Chapter 12

Pray God the Duke of York excuse himself!

King Henry VI.

The mustering of the borderers on the following morning was silent, sullen, and gloomy. The repast of that hour was wanting in the inharmonious accompaniment with which Esther ordinarily enlivened their meals; for the effects of the powerful opiate the Doctor had administered still muddled her intellects. The young men brooded over the absence of their elder brother, and the brows of Ishmael himself were knit, as he cast his scowling eyes from one to the other, like a man preparing to meet and to repel an expected assault on his authority. In the midst of this family distrust, Ellen and her midnight confederate, the naturalist, took their usual places among the children, without awakening suspicion or exciting comment. The only apparent fruits of the adventure in which they had been engaged, were occasional upliftings of the eyes, on the part of the Doctor, which were mistaken by the observers for some of his scientific contemplations of the heavens, but which, in reality, were no other than furtive glances at the fluttering walls of the proscribed tent.

At length the squatter, who had waited in vain for some more decided manifestation of the expected rising among his sons, resolved to make a demonstration of his own intentions.

“Asa shall account to me for this undutiful conduct!” he observed. “Here has the livelong night gone by, and he out-lying on the prairie, when his hand and his rifle might both have been wanted in a brush with the Siouxes, for any right he had to know the contrary.”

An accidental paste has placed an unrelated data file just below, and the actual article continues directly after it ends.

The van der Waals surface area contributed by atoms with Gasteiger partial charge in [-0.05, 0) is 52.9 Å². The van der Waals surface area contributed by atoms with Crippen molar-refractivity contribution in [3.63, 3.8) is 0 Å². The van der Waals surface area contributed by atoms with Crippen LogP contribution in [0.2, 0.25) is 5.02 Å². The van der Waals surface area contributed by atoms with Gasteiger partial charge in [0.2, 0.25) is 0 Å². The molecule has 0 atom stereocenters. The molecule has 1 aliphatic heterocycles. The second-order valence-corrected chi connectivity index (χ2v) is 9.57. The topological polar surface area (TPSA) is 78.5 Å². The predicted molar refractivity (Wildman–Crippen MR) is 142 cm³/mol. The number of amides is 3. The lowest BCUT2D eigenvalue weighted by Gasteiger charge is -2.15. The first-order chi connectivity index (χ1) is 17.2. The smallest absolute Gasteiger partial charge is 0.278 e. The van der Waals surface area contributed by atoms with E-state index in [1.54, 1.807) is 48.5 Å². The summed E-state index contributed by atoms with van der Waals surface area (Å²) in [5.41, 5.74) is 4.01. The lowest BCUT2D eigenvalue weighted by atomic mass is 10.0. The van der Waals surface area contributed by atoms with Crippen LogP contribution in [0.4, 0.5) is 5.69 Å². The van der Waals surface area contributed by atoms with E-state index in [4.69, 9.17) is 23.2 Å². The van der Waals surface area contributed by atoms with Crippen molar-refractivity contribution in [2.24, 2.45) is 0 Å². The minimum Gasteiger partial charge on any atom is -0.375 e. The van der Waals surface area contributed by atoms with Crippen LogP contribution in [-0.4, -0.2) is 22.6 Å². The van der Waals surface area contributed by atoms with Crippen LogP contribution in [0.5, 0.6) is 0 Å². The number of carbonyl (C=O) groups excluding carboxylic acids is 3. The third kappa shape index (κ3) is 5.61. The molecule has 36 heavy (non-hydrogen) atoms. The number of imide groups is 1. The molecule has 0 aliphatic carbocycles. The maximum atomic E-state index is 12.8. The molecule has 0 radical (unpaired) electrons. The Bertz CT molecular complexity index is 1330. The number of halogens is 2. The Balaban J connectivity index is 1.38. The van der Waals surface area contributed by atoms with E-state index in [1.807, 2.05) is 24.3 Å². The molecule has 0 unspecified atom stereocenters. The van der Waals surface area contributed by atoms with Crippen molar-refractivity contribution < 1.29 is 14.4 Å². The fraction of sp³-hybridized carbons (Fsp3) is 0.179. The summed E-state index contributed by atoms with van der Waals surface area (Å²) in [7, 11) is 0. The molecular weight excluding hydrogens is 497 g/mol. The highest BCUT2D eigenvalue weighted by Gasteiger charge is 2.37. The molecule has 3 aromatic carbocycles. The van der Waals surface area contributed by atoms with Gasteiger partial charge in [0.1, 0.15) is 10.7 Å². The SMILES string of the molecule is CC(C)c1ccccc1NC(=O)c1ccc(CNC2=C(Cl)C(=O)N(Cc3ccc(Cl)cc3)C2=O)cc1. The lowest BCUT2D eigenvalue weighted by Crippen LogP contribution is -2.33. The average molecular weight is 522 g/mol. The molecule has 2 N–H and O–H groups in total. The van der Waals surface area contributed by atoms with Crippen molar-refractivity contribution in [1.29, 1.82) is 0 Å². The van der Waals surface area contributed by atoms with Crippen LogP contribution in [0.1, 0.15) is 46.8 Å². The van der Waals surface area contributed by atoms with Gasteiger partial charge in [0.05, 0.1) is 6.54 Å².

“Spare your breath, good man,” retorted his wife; “be saving of your breath; for you may have to call long enough for the boy before he will answer!”

“It ar’ a fact, that some men be so womanish, as to let the young master the old! But, you, old Esther, should know better than to think such will ever be the nature of things in the family of Ishmael Bush.”

“Ah! you are a hectorer with the boys, when need calls! I know it well, Ishmael; and one of your sons have you driven from you, by your temper; and that, too, at a time when he is most wanted.”

“Father,” said Abner, whose sluggish nature had gradually been stimulating itself to the exertion of taking so bold a stand, “the boys and I have pretty generally concluded to go out on the search of Asa. We are disagreeable about his ’camping on the prairie, instead of coming in to his own bed, as we all know he would like to do.”

“Pshaw!” muttered Abiram; “the boy has killed a buck; or perhaps a buffaloe; and he is sleeping by the carcass to keep off the wolves, till day; we shall soon see him, or hear him bawling for help to bring in his load.”

“’Tis little help that a son of mine will call for, to shoulder a buck or to quarter your wild-beef,” returned the mother. “And you, Abiram, to say so uncertain a thing! you, who said yourself that the red-skins had been prowling around this place, no later than the yesterday—”

“I!” exclaimed her brother, hastily, as if anxious to retract an error; “I said it then, and I say it now; and so you will find it to be. The Tetons are in our neighbourhood, and happy will it prove for the boy if he is well shut of them.”

“It seems to me,” said Dr. Battius, speaking with the sort of deliberation and dignity one is apt to use after having thoroughly ripened his opinions by sufficient reflection,—“it seems to me, a man but little skilled in the signs and tokens of Indian warfare, especially as practised in these remote plains, but one, who I may say without vanity has some insight into the mysteries of nature,—it seems, then, to me, thus humbly qualified, that when doubts exist in a matter of moment, it would always be the wisest course to appease them.”

  By PanEris using Melati.

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